After breaking the world record in the 10,000-meter run in 1993, Wang Junxia was sensitive to accusations that she and fellow Chinese women runners had used anabolic steroids to help their remarkable rise in international sport.
"China has an old saying," Wang said then. " 'If you've done nothing wrong, then you don't fear the ghost crying out at the door; if you stand upright, then you don't fear the crooked shadow.' "
But fear is something Chinese sports officials have in abundance these days. Fear that their finely tuned sports machine that has taken over women's track and field, swimming and weightlifting cannot withstand another drug scandal. Fear that as China struggles to become a geopolitical power, it has become a pariah among sporting nations.
Today in Honolulu, some of those fears could be realized when the four charter nations of the Pan-Pacific Swimming Assn.--Australia, Canada, Japan and the United States--are expected to take the highly unusual action of banning China from its prestigious championships this summer in Atlanta.
The proposed ban is the result of 11 Chinese, including seven swimmers, testing positive before and during the Asian Games last October in Hiroshima, Japan, igniting an international scandal. Two gold-medal winning female weightlifters tested positive a month later at the World Championships in Istanbul, Turkey, and were banned for life.
All but one of those positives were for a potent anabolic steroid, dihydrotestosterone, a drug long suspected of being used but undetected until the Asian Games.
Furthermore, a significant number of other Chinese athletes had elevated levels of dihydrotestosterone in their urine at the Asian Games but not enough to be declared positive.
Last year, 38 Chinese athletes, including 11 swimmers, tested positive for performance-enhancing drugs. Two world champion swimmers--Yang Aihua and Lu Bin--were caught and banned through the 1996 Olympics in Atlanta. Since 1988, 47 Chinese have tested positive for anabolic steroids.
"It is a big problem," said a former Chinese swimmer living in the United States. "(Getting caught) was bound to happen. It had to happen. They've got to change."
The swimmer, who asked not to be identified, refused to elaborate on what is happening in China's sports programs.
"Maybe in 10 years, like the East Germans, the truth can be told," he said. "I can't. It's too risky."
Today's decision in Honolulu no doubt has Chinese swim leaders fearing further ramifications in a sport in which their female athletes won 12 of 16 gold medals at last summer's World Championships in Rome and all 15 titles in Hiroshima (although medals subsequently withdrawn).
"If they fairly view China's anti-drug position . . . then the swimmers should not be banned," said Yuan Jiawei, deputy secretary general of the Chinese Swimming Assn.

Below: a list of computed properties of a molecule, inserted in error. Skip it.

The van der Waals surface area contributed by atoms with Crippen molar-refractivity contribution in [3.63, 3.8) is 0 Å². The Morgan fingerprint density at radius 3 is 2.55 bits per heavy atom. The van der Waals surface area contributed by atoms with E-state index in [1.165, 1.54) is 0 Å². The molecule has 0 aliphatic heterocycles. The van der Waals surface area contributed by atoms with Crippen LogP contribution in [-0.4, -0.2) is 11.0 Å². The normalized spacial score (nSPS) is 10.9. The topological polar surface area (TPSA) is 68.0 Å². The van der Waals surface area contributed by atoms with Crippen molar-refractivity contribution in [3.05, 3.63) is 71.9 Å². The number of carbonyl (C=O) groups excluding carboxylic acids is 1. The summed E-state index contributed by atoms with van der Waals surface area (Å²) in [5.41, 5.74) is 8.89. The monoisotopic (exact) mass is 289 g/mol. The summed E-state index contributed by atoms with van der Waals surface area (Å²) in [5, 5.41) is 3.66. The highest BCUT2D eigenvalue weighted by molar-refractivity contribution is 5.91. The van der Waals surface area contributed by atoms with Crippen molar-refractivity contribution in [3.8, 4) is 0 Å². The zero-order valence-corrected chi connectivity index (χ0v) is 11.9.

But in the last year, 11 Chinese swimmers tested positive while no other country had even one. Responding to an outcry from coaches and athletes, the International Swimming Federation (FINA) on Friday conceded it had a problem and proposed increased testing, stiffer penalties and an on-site investigation in China.
Yuan said Saturday that the Chinese will cooperate with the investigation to "clear up any problem."
FINA had been slow in responding to the crisis, in part, because it could not conduct random, out-of-competition testing in China without getting a visa to enter the country. FINA is proposing to conduct about 300 more short-notice random tests than last year.
FINA also plans to convene an extraordinary anti-doping congress in late fall at the Short Course World Championships in Rio de Janeiro, Brazil to consider increasing suspensions for first-time offenders.
Many in the swimming community called on leadership to ban China from the Rio championships, a position FINA is reluctant to take. Cornel Marculescu, the group's executive director, downplayed the China drug scandal, not even acknowledging that his sport has a serious problem.
Speaking from Lausanne, Switzerland, last week, Marculescu also said that FINA is not concerned about the possibility of a country being banned from the Pan-Pacific Championships.
Others suggest swimming's leadership is afraid to criticize the Chinese because it does not want to offend the International Olympic Committee, which governs the Olympic Games.
"Somehow, FINA thinks itself beholden to the IOC," said Forbes Carlile, director of Australian Swim Coaches Assn. "Without the Chinese, it really punctures the marketability of the whole Games."
Such skepticism was fueled because the first action FINA took during the Asian Games ordeal was to suspend its chief medical officer, Alan Richardson of Honolulu, for confirming news reports that China's swimmers had tested positive. Richardson has since been reinstated, Marculescu said.
"This is not a game of being politically correct," Carlile said from Sydney. "This is a game of protecting our swimmers from cheats."